Biodiversity and ecosystem function research tends to be studied outside of fisheries research.
The pathway to impact is not aided by the complexity of the research landscape.
Funding opportunities for these different areas of research tend to remain separate (see table below). The majority of research undertaken by Fisheries New Zealand is focused on supporting stock assessments of high-value commercial species, partly funded through industry levies to cost recover research. Projects that are important to fisheries management but not directly related to high commercial value fisheries, such as research to understand species biology, ecosystem impacts or species protection, are less likely to be funded through current fisheries-specific funding mechanisms and in many cases have to rely on general contestable research funds, which sometimes do not view such strategic research as appropriate for their fund. Some projects are otherwise reliant on research undertaken or commissioned by other agencies’ levied funding (such as the Department of Conservation’s Conservation Services Programme). This has meant that gaps in knowledge for many species remain.
The majority of research undertaken by Fisheries New Zealand is focused on research that supports stock assessments of high-value commercial species funded through industry levies to cost recover research.
Since 1994, Fisheries New Zealand has recovered costs from the commercial fishing sector for a range of activities, e.g. monitoring and managing commercial fisheries, including fisheries research; observer, registry, and conservation services; and compliance. Cost recovery is a regulated requirement and reflects that quota owners are either beneficiaries of the research services, i.e. the science underpins their quota levels, or their activities exacerbate risk, i.e. we need to undertake this research because of the risks caused by fishing. Over the last few years, around 60% of Fisheries New Zealand’s research budget has been cost-recovered. Though cost recovery aims to recover cost for research for all commercially exploited stocks, it does not currently achieve this. A consequence of how the cost recovery system functions is that limited, high-value species have been prioritised for scientific research. Concerns that the research agenda would be dominated by industry voices were raised prior to implementation and remain.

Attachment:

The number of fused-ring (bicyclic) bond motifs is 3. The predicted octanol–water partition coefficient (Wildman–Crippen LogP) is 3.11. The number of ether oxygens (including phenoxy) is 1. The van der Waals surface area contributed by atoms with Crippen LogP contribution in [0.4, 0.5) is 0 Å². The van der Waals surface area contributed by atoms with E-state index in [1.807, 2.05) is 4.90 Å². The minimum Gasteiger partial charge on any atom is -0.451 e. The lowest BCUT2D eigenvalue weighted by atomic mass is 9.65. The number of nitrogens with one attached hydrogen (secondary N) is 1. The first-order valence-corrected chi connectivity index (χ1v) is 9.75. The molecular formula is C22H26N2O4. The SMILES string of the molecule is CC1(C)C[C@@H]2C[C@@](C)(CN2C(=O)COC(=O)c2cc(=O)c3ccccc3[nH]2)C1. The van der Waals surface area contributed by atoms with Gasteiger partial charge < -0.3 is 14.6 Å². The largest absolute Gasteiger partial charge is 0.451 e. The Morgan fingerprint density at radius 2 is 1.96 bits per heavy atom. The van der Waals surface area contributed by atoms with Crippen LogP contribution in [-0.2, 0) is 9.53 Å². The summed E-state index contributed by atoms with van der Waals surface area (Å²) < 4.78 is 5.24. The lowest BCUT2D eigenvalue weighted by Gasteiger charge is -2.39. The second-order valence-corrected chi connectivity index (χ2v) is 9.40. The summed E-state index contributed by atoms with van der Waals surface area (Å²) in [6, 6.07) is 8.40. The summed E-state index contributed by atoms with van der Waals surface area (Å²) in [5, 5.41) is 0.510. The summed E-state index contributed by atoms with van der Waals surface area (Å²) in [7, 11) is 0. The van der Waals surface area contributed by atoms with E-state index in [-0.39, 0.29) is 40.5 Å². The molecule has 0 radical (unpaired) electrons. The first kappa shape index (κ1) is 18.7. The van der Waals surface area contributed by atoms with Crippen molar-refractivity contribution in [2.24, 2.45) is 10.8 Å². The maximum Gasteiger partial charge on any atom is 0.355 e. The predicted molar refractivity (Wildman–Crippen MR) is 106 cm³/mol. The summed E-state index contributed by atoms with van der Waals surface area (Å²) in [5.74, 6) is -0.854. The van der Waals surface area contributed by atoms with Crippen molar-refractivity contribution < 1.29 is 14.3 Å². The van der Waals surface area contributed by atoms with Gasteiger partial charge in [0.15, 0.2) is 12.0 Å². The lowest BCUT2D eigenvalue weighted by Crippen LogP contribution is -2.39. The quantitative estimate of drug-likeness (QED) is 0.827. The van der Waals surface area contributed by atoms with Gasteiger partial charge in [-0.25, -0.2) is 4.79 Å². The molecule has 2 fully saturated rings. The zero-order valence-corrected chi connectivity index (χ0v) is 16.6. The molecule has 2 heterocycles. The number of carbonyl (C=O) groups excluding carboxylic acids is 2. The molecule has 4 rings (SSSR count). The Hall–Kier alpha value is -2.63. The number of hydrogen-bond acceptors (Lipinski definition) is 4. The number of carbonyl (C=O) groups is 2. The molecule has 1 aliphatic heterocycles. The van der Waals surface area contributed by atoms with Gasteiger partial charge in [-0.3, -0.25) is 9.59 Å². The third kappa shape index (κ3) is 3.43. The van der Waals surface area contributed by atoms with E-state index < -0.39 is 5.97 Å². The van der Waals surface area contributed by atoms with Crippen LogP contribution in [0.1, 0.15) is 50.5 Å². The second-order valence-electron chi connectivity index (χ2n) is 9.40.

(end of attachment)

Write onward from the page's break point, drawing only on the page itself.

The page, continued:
Between 2017 and 2020, Fisheries New Zealand spent on average $22 million per year on fisheries research, with approximately 80% spent specifically on research to determine the health of fish stocks and sustainable catch levels. Research into the effects of fishing on the marine environment and biodiversity research expenditure has grown from near zero in 1999 to around 20% of the current budget. This has occurred as the need for research to address key unknowns or uncertainties important to fisheries management were realised, e.g. population sizes of commonly caught seabirds. However, there remains a need for much more research to fill data and knowledge gaps in these areas.
There have been efforts to develop a research strategy – such as the National Marine Research Strategy – which is being drafted by the Ministry for Primary Industries on behalf of the Natural Resources Sector. The National Marine Research Strategy “has a shared vision of the marine research required in Aotearoa New Zealand over the next 20 years to guide and inform the development of Aotearoa New Zealand’s marine economy, safeguard the marine environment for future generations, and co-ordinate marine research effort across the country as we increasingly look to the sea for food, energy, minerals, and other resources.”
This feeds into our recommendations in Theme 7.
Research and innovation could go in many different directions, but limited funding and resources mean that prioritising and allocating funding to the most pressing issues is important. Within a low-trust sector with multiple competing interests, these priorities are highly contested. The ocean sector would benefit from coordinating research that improves environmental or sustainability outcomes and fills critical knowledge gaps about species, with research that promises short-term economic benefits, when prioritising scarce funding.
Limited funding and resources mean that prioritising and allocating funding to the most pressing issues is important. Within a low-trust sector with multiple competing interests these priorities are highly contested.
There have been successful funding initiatives where government and industry have come together to fund innovative projects on a large scale (see case study: Precision Seafood Harvesting – Tiaki). Success has also been achieved on a smaller scale, through Seafood Innovations Ltd (SIL). The research partnership, established under the Ministry of Business, Employment and Innovations’ now discontinued partnership funding scheme, is owned by Seafood New Zealand and Plant & Food Research. SIL’s mission is to:
- Promote industry-initiated research and development projects primarily aimed at:
- Increasing the value of existing harvests,
- Reducing harvesting and processing costs, and
- Enhancing consumer-driven product attributes.